The people who work at ice cream parlors have a completely different set of concerns than
home ice cream fans. For parlors the appearance of a scoop is paramount, scooping speed is
important and getting the greatest number of scoops from a three-gallon container means more profits. Still, we can all benefit from a few techniques the professionals prefer:
The temp for tempering – The pros make sure their ice cream is properly tempered, or brought to the right temperature for scooping. Ice cream stores best at -5° F. and below, but scoops best between 0° and +10°. The colder temperatures make ice cream too hard for scooping, and higher temps will cause ice cream to stick to the scoop.
The straight scoop – When scooping frequently, ice cream can cause a scoop to become cold and sticky. One of the best ways to solve this is to use a scoop filled with a liquid anti-freezing agent. Frequent rinsing also helps.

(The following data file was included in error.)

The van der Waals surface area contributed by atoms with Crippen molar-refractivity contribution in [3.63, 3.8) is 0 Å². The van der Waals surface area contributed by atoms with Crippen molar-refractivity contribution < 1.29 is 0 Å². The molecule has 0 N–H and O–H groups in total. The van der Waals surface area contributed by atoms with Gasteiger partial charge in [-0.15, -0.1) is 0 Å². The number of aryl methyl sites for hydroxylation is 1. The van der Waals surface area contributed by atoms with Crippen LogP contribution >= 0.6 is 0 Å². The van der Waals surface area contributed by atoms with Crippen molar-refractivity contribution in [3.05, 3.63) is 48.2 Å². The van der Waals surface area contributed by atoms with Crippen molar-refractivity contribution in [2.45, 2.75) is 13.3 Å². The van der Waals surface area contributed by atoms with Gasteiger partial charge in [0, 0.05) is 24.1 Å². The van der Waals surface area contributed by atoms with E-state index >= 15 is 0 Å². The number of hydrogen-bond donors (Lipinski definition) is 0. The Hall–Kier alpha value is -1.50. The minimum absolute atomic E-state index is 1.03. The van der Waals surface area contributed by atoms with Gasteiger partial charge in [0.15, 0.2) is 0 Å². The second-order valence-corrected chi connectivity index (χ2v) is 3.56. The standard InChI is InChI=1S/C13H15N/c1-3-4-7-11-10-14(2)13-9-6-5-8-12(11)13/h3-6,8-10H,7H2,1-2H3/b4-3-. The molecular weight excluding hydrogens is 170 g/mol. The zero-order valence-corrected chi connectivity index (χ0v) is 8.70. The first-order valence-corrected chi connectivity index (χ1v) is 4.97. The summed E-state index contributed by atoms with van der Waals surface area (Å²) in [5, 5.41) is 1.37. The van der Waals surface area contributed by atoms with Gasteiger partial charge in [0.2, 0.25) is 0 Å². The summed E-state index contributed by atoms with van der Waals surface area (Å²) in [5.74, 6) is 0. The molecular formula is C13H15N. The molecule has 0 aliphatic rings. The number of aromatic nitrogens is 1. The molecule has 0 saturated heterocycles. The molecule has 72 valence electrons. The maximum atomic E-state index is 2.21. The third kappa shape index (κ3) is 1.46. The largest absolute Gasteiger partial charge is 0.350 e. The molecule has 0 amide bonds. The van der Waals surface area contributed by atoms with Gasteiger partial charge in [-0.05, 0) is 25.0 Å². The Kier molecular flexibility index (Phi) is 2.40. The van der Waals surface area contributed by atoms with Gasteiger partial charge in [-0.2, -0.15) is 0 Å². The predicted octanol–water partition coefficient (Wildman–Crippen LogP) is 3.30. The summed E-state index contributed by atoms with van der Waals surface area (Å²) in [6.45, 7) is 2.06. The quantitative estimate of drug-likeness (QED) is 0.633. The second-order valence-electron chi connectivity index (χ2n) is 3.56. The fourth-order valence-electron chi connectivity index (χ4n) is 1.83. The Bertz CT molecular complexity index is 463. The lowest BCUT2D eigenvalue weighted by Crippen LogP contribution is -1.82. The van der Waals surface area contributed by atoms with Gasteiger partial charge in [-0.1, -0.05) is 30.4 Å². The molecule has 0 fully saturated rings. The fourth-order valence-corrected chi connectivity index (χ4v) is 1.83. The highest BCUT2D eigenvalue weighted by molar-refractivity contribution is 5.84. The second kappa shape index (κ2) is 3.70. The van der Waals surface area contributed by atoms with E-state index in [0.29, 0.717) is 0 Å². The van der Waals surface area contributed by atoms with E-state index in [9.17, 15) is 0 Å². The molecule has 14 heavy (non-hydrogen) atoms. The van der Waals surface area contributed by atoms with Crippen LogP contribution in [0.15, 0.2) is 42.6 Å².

Start on the edge – The natural tendency is to scoop ice cream from the middle of the container first, but the smarter approach is to begin scooping at the edge of the container and work inward. This prevents warm air from attacking the scraps of ice cream remaining on the sides of the container, and harming their flavor.
Scoop by layers – Working through the container one scoop’s depth at a time…rather than heading for the bottom and getting the sides later…keeps the tiny bubbles of air in ice cream from being compressed out. By maintaining more air in every scoop, the parlor owner gets more scoops from every container. It doesn’t make any difference in the flavor of the product, but it really makes a difference at the cash register!